In this two-part episode, a conversation between Kristine Haglund and host Dan Wotherspoon, Kristine shares insights and distillations from various sources and her own thinking about “anger” and ways to understand and better utilize its energy, especially within Mormonism. In her presentation, she picks up the term, “Good and Mad” from Rebecca Traister’s recent book, Good and Mad: The Revolutionary Power of Women’s Anger, and applies it as an aspirational ideal within the Church of Jesus Christ of Latter-day Saints—Ways we might learn to be both angry (and harness its power) and good (operate within acceptable discourse and behavioral standards). Whereas there is no setting in today’s very top-down hierarchal structure in which anger can be well-received, regardless of our sex, we can, however, learn how to effectively channel our strong senses of “This is not right” or “No God I can ever believe in would countenance this sort of behavior (or teaching)” into forms that can lead to interpersonal as well as organizational changes.
This is a terrific listen containing many powerful insights. Part 1 offers a wide framing of the topic, and Part 2 introduces and discusses Kristine’s ten different principles for helping us better comprehend our own and others’ anger, and to then make sure its energies don’t go to waste as easily as they often do in this day of social media and its unfortunate stock-in-trade: outrage, and then outrage about what’s the proper amount of outrage, ad infinitum.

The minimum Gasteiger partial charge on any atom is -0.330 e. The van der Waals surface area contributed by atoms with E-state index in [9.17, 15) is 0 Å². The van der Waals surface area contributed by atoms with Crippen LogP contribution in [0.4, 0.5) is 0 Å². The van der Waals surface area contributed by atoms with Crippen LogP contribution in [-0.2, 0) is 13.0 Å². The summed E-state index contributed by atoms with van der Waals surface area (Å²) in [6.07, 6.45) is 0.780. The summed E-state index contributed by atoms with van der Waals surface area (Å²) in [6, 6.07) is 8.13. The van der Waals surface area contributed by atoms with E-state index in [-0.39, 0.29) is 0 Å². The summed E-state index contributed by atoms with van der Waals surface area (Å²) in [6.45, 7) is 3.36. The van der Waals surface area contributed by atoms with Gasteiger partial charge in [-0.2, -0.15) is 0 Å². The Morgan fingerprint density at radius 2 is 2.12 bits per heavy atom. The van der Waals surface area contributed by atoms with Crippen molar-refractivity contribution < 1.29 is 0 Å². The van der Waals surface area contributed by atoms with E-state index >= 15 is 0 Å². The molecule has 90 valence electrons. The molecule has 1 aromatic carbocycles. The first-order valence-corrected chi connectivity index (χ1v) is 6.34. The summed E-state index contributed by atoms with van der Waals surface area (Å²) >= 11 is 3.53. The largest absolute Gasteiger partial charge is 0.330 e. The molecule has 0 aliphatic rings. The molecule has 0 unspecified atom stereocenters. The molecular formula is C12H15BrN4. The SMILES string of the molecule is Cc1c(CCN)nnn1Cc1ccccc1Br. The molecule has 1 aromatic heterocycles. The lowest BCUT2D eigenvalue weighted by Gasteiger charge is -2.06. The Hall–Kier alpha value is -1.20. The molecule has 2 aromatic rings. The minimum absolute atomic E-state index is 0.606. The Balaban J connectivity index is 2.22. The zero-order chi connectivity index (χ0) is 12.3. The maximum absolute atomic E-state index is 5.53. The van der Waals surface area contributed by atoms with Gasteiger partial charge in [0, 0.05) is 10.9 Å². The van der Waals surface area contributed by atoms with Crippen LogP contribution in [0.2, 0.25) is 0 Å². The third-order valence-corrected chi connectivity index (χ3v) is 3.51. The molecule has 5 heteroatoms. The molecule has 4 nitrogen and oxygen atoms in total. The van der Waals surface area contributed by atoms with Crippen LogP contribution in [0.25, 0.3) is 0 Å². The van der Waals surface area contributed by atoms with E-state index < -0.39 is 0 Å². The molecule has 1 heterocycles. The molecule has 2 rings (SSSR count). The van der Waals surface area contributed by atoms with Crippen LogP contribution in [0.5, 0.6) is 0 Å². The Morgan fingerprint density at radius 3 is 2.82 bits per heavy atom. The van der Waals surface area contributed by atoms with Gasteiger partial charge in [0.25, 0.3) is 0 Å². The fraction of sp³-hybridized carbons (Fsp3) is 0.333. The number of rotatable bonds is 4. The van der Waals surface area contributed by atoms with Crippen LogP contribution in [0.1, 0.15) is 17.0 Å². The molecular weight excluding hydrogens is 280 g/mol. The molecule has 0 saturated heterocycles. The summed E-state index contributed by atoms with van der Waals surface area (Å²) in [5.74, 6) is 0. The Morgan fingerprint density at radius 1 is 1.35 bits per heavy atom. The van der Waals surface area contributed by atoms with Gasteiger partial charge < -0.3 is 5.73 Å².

Kristine originally presented some of the ideas within this episode at the Utah Valley University Mormon Studies Conference, “Women of Mormondom,” held March 7–8, 2019. Audio/video of the conference’s sessions is forthcoming very soon.
“A Celebration of Dan Wotherspoon and Mormon Matters,” Interview (live) sponsored by Mormon Stories and Wathers of Mormon (Facebook group), Sunday, 24 March, 3301 E Louise Ave, Salt Lake City (National Society of the Sons of Utah Pioneers building)
Rebbeca Traister, Good and Mad: The Revolutionary Power of Women’s Anger (2018)https://www.facebook.com/events/1015895395464570/
Charles Duhigg, “The Real Roots of American Rage,” The Atlantic, January/February 2019
Audre Lorde, “The Uses of Anger: Women Responding to Racism,” a 1981 speech shared on the Blackpast blog, 12 August, 2012
See also Audre Lorde’s book, Sister Outsider
David Foster Wallace, “This Is Water“
So many insights and wisdom is here. Thank you both!!!